Made In Italy premiered in 2016 in Cloran’s last year as artistic director at Kamloops’ Western Canada Theatre. “The day after it opened I got in the car and drove to Edmonton” for a new Citadel job.

“We started as a tiny little studio show in Kamloops. We brought it here to the (Citadel’s) Rice Theatre for a weekend, and people liked it, so we brought it back again….” Since those modest origins, Made In Italy has had an unusually lively mainstage life for a solo show  — at Theatre Aquarius in Hamilton, the Thousand Islands Playhouse, the Royal Manitoba Theatre Centre, and return engagements by popular demand at the Arts Club.” With more to come. “It’s running all next season,” says Cloran of its multiple engagements across the country, including the Citadel.  

If there are fewer productions at the Citadel next season, 12 down to nine, it’s because the Highwire Series — collaborations with local indie companies (this season The Wolves, Deafy and First Métis Man of Odesa) — is “on temporary pause next season,” says Cloran. “It’s partially because of our focus on the mainstage.” And it’s partly budgetary factors, and time. “Partnerships enable us to do shows we couldn’t afford by ourselves and (indie companies) couldn’t afford by themselves…. But it takes time for indie companies to get grants and do fund-raising, and no one had confirmed funding yet.”

Cloran acknowledges that after two years of cancellations and ingenious pandemical pivoting the much anticipated return of live theatre in the current season hasn’t been without its challenges — “a slower return than we’d thought.” The big regional theatres across the country, the Citadel among them, have reported a drop of 30 per cent or so in audiences in the fall. But there’s been a warming return to sold-out houses for holiday shows. “A Christmas Carol made us very hopeful,” he says of the full houses in December for David van Belle’s adaptation “back in its full glory,” with a fulsome 35-actor including a dozen kids.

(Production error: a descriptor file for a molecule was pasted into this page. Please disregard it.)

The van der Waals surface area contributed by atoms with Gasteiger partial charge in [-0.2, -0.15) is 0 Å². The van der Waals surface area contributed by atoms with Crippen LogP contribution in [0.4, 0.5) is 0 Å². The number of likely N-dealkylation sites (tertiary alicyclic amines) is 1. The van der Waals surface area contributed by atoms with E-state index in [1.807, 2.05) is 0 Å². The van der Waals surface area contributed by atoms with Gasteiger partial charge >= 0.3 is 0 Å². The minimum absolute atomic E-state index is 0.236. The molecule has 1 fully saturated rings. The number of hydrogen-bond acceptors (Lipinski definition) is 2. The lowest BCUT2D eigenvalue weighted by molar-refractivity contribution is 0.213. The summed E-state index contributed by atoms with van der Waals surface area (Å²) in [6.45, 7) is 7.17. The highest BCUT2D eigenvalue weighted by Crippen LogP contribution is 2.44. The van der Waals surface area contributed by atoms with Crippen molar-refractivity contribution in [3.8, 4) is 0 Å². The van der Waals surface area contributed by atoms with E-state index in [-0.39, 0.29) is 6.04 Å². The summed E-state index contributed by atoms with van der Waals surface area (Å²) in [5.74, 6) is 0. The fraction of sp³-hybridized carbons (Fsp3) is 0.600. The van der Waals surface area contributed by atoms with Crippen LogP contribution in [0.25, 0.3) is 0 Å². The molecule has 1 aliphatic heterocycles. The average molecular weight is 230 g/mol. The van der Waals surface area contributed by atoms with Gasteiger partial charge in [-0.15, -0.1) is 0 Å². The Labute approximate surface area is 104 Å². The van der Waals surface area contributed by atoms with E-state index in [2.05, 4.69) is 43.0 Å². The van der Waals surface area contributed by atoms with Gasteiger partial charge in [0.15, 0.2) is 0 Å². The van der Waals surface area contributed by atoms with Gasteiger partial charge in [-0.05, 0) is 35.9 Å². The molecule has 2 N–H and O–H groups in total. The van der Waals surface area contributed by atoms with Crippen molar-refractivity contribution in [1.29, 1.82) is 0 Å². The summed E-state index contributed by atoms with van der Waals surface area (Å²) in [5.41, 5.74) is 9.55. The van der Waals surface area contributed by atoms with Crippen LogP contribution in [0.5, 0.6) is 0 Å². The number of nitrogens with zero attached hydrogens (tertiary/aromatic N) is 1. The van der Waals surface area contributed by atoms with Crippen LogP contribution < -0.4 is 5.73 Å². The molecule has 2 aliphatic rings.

That production returns for the fifth season Nov. 25 to Dec. 23 (making a quarter-century of Christmas Carols at the Citadel), with John Ullyatt back as Scrooge. 

2023/24 season packages go on sale Jan. 30. Casual tickets for SIX: The Musical go on sale on April 6, with the rest of the season on sale by July 12.

The 2023-2024 Citadel lineup at a glance:  

Mainstage subscription series: The Importance of Being Earnest (Sept. 23 – Oct. 15, 2023; Little Shop of Horrors (Oct. 21 – Nov. 19, 2023); Rubaboo (Feb. 10 – March 2, 2024); The Sound of Music (March 2 – 31, 2024); The Mountaintop (March 30 – April 21, 2024); The Three Musketeers (April 20 – May 12, 2024)

Summer musicalSIX: The Musical (Aug. 12 – Sept. 10, 2023)

Holiday production: A Christmas Carol (Nov. 25 – Dec. 23, 2023)

Special presentation: Made in Italy (Jan. 6 – 28, 2024)